I’m the Only Reader on the Planet Who Didn’t Love…

  • August 24, 2022

When these bookish bandwagons left the station, we weren’t on ‘em.

I’m the Only Reader on the Planet Who Didn’t Love…

Agatha Christie. “I first picked up Agatha Christie when I was about 16 but quickly gave up as I found it trite, cliched, and utterly uninteresting. That impression has now been confirmed. The Murder at the Vicarage, the first in the Miss Marple series, was our book-club selection. The librarian told me Christie remains the most popular author in their holdings, and I know Miss Marple is an iconic character. But I had to force myself to finish this book, and I’ve already forgotten practically everything about it!” ~Amanda Holmes Duffy

The Devil in the White City: Murder, Magic, and Madness at the Fair That Changed America by Erik Larson. “This is a fictional tale of a serial killer that is not only repellant, but also is largely fabricated and palmed off on unsuspecting readers as true; the author admits in an endnote in two-point type that he made up a lot about the supposed murders. Keep walking. There’s nothing to see here.” ~David O. Stewart

William Faulkner. “It seems like I’m the only one who didn’t love much of his work.” ~David Bruce Smith

Pride and Prejudice by Jane Austen. “Sorry, rabid Jane Austen fans — and the Austen oeuvre in general. Austen makes me feel that she is a tad too pleased with herself and that I am watching her admire her writing; her novels are oddly cold. It wasn’t until Emma Thompson brought Sense and Sensibility to the screen (with some judicious character-pruning) that I could enjoy the story, which led me later to enjoy the Keira Knightley P and P adaptation. Thus, apparently for me, Austen movies are generally better than the book.” ~Jenny Yacovissi

The Prince of Tides by Pat Conroy. “I broke up with someone when I found out this was his favorite novel; overwrought and self-conscious and unbearable (the book, not the guy).” ~Heidi Mastrogiovanni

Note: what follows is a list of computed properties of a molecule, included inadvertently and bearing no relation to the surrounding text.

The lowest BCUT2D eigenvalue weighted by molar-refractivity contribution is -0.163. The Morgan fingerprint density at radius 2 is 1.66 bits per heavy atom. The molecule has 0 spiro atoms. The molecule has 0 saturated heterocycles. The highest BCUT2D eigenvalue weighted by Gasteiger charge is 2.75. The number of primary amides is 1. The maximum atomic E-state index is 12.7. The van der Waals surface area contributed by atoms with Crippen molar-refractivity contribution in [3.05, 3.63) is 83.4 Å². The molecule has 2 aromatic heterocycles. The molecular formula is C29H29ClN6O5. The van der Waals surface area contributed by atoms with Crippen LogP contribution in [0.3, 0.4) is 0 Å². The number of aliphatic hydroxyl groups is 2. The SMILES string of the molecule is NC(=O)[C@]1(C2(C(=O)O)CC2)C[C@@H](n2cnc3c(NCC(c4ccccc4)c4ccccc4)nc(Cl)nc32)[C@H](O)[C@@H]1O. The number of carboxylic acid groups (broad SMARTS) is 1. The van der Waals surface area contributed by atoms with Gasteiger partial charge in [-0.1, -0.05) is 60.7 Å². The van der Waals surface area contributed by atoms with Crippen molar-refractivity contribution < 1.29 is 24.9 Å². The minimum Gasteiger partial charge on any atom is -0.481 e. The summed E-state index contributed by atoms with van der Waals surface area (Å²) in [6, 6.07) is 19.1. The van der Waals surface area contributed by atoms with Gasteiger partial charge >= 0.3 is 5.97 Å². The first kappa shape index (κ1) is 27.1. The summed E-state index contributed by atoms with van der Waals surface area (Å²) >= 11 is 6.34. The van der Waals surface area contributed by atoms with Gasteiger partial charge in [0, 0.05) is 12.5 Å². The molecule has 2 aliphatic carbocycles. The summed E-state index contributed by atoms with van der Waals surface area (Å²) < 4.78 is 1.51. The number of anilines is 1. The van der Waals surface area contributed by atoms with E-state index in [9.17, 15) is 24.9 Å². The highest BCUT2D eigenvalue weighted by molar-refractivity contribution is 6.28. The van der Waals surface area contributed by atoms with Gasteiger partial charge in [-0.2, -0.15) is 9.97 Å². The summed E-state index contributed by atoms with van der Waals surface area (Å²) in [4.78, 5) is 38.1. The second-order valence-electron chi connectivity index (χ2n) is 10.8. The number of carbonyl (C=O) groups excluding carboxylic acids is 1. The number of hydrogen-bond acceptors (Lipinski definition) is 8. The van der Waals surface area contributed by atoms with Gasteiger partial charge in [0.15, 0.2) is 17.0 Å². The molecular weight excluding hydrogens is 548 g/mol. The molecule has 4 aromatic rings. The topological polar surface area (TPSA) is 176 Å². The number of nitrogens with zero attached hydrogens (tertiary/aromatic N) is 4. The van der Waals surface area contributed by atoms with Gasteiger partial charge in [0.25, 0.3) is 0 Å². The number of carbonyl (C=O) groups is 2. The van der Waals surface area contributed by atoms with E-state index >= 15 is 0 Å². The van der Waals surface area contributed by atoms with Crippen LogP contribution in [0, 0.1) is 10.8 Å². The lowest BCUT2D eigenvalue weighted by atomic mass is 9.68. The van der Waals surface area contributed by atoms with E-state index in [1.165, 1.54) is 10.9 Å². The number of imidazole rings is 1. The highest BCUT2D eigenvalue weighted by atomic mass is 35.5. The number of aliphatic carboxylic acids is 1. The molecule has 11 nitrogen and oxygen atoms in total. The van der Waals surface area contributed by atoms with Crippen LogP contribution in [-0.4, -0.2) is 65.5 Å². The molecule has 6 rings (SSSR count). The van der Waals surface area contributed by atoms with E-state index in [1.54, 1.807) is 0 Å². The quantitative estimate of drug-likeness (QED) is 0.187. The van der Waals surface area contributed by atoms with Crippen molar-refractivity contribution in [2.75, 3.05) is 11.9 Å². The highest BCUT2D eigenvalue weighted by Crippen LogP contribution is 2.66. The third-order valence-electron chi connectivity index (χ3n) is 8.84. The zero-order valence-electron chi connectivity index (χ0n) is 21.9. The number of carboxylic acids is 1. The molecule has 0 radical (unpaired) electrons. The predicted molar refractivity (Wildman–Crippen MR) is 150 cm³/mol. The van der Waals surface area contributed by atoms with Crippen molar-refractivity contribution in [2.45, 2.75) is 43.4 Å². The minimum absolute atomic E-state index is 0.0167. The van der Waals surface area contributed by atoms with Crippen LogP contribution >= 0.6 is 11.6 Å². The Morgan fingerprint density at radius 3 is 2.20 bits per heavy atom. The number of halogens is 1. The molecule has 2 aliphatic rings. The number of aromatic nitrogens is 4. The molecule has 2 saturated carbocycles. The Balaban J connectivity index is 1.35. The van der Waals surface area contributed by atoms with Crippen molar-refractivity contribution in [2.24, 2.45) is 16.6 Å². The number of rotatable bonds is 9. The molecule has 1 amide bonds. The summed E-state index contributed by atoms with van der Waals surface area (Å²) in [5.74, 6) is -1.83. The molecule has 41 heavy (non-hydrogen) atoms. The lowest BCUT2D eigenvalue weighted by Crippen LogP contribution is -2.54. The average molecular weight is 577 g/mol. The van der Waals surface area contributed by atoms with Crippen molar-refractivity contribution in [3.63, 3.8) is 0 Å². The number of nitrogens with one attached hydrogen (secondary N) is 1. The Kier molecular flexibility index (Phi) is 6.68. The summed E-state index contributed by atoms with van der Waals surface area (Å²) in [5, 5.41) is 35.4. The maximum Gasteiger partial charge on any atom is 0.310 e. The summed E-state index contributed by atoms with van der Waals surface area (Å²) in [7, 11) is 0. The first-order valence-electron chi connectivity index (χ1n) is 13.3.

The Alchemist by Paulo Coelho. “Sexist, simplistic, sentimentalized tropes presented as a story of self-awareness and empowerment for a young man — and not in any way truly original at that. Relegates women to childlike water-gatherers happy to hold down the fort and wait for their men to return from travels to find purpose and fulfillment. Presents sanitized depictions of the Middle East and Europe and the tensions between the two, implying everything was better in earlier, simpler times.” ~Liz Robelen

Life After Life by Kate Atkinson. “I read the first few chapters and then got anxiety wondering when the main character was going to die again. I just couldn’t get beyond chapter five.” ~Laura Hazan

The Harry Potter books by J.K. Rowling. “I dutifully read the series that both my youngest and my longtime BFF loved. Give me Philip Pullman and his dark materials any day.” ~Ellen Prentiss Campbell

The Bridges of Madison County by Robert James Waller. “It was wildly popular when it came out 30 years ago, but I had to force myself to get to the end, mostly so I could speak more knowledgeably on just how bad it was.” ~Chris Rutledge

Maus by Art Spiegelman. ~Ronald Goldfarb

The Goldfinch by Donna Tartt. “While the atmospheric writing was exquisite, I didn’t feel engaged by any of the characters or drawn in by the overall plot.” ~Mariko Hewer

Cold Mountain by Charles Frazier. “First, the character Inman is willing to do almost anything to survive, so when [redacted to avoid spoilers]…it stretches credulity. Second, Frazier grants Inman one blessed night with the love he has traveled through hell to reach; of course, that one night begets a child. Still, these two ‘lucky shots’ launched Cold Mountain up the bestseller list and onto the big screen, so I’m guessing the author doesn’t regret them.” ~Drew Gallagher 

To Kill a Mockingbird by Harper Lee. “At some point, this worthy but simple middle-grade story was anointed THE Very Important Book About Race in America. The result? Millions of us read it in junior high, patted ourselves on the back for finally understanding slavery’s complex legacy, and figured our work was done.” ~Holly Smith

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